Saturday, June 25, 2011

Living in The Open

Early this morning I was sitting in meditation, immersed in stillness, tuned in and empty of the usual push/pull of whirling thoughts. I was feeling peaceful and content.  Then, bubbling up from some deep, dark internal spring was a sudden realization that hit me like a punch in the stomach. Was it a profound moment of clarity? Perhaps another step in the direction of awakening or enlightenment?  Whatever the case may be, it reared its head and boy did it ache!  An aspect of my personality that I struggle with had shown its unsavory face.  I watched it enter.  I sat with the discomfort of it.  I listened to it.  The understanding of it caused a lump of grief in my throat. Holding steady, I held it with my attention until is started to dissolve.

When I crawled back into bed I told my husband John about it.  Being someone who knows me well, he was already aware of what I had been turning a blind eye to and we talked about ways to work with it (gotta love a good perspective from your best friend!).

The thing is that even though we have the best intentions of living in the open, parts of us are concealed.  Through the practice of yoga and meditation we discover that although we can't help hiding parts of ourselves, we can help which parts of us - the open or the hidden - rule our lives. What we can be sure of is that when we're living in the open, life nourishes even those parts that are so carefully - and sometimes painfully - hidden.  Living a hidden or open life is like the concept of Yin and Yang (the ancient Chinese understanding of how opposites work in relation to each other). The outer circle represents "everything", while the black and white shapes within the circle represent the interaction of two energies - called "yin" (black) and "yang" (white) - which cause everything to happen. They are not completely black or white and each contains a part of the other, just as things in life are not completely black or white and they cannot exist without each other.  The hidden helps to nourish the open and the open helps to shine a light on the hidden.  Both are necessary.  Our practice helps us to live in the awareness of which aspect we choose to dwell in.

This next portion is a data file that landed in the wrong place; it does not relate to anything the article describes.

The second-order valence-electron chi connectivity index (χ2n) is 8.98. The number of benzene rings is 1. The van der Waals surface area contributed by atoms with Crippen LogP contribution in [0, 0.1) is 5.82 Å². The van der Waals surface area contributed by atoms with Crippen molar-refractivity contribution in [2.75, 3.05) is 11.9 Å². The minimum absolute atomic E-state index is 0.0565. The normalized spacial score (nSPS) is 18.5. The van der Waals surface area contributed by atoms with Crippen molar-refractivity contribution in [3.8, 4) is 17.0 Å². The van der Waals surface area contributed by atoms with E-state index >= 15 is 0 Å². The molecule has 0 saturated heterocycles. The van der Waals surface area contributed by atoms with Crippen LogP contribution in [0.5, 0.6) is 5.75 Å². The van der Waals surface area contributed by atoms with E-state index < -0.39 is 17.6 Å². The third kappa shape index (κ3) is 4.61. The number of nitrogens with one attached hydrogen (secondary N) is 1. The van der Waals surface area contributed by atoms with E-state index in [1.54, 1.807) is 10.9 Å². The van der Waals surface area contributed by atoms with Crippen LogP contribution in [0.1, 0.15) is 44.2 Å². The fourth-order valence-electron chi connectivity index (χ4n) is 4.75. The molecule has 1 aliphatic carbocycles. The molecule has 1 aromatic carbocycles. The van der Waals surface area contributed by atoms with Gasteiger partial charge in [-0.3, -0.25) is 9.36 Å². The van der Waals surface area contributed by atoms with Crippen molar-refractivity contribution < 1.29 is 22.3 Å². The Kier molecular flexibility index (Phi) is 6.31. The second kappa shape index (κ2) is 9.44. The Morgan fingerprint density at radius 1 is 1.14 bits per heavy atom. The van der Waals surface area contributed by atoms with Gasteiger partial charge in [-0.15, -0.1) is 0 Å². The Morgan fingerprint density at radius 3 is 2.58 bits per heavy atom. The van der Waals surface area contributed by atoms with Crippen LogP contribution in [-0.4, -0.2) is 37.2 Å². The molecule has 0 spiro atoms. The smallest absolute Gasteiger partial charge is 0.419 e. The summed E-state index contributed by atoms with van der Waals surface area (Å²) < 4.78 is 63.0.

Mark Nepo writes:

"...we become so preoccupied with what we are not able to address, what we are not able to mend, what we are not able to leave behind, that we forget that whatever we are in the light of day is slowly, but surely healing the rest of us."

So, breathe into all of those things you feel incapable of solving in your personality, surround them with your awareness and breath.  Give them space and know that the part of you that is easy, the part that happens without any work is using its strength to soften what you can't solve.

Want to sit with what's present?  Try this: Viloma Pranayama-”Interupted Breathing” 

Perfect for connecting with both the light and the dark, Viloma pranayama brings a feeling of ease, calmness and lightness to the body (in Sanskrit "Vi" means against, "Loma" means hair, viloma means against the natural flow). In Viloma pranayama the inhalations and exhalations are interrupted with brief pauses. 

How to do it:
Exhale all your air then:Inhale 3, pause 3, inhale 3, pause 3, inhale 3, pause 3-long exhale.  Repeat x10 

Deep inhale then: exhale 3, pause 3, exhale 3, pause 3, exhale 3 , pause 3-deep inhale.  Repeat x10.
Inhale/exhale naturally x10

Today's Basic Vinyasa playlist:
"Soul of the Esraj" by Benjy Wertheimer

Until next time...

No comments:

Post a Comment